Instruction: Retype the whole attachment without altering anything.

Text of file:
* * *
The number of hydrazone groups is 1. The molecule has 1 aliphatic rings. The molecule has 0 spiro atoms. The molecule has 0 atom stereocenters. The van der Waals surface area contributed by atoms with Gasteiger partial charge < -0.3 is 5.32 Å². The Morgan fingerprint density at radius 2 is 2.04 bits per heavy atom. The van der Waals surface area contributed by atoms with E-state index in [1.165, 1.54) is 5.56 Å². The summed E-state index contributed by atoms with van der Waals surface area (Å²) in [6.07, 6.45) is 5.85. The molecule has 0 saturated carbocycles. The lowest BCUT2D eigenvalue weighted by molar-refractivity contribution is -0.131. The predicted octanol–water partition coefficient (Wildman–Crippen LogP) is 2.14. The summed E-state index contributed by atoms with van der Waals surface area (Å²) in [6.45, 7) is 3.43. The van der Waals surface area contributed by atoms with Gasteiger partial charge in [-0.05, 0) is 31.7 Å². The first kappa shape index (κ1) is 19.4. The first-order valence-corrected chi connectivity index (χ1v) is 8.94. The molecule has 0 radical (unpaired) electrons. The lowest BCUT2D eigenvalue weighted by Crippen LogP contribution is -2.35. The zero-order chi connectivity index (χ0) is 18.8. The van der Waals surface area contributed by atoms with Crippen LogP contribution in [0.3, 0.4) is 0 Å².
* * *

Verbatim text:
The number of hydrazone groups is 1. The molecule has 1 aliphatic rings. The molecule has 0 spiro atoms. The molecule has 0 atom stereocenters. The van der Waals surface area contributed by atoms with Gasteiger partial charge < -0.3 is 5.32 Å². The Morgan fingerprint density at radius 2 is 2.04 bits per heavy atom. The van der Waals surface area contributed by atoms with E-state index in [1.165, 1.54) is 5.56 Å². The summed E-state index contributed by atoms with van der Waals surface area (Å²) in [6.07, 6.45) is 5.85. The molecule has 0 saturated carbocycles. The lowest BCUT2D eigenvalue weighted by molar-refractivity contribution is -0.131. The predicted octanol–water partition coefficient (Wildman–Crippen LogP) is 2.14. The summed E-state index contributed by atoms with van der Waals surface area (Å²) in [6.45, 7) is 3.43. The van der Waals surface area contributed by atoms with Gasteiger partial charge in [-0.05, 0) is 31.7 Å². The first kappa shape index (κ1) is 19.4. The first-order valence-corrected chi connectivity index (χ1v) is 8.94. The molecule has 0 radical (unpaired) electrons. The lowest BCUT2D eigenvalue weighted by Crippen LogP contribution is -2.35. The zero-order chi connectivity index (χ0) is 18.8. The van der Waals surface area contributed by atoms with Crippen LogP contribution in [0.3, 0.4) is 0 Å².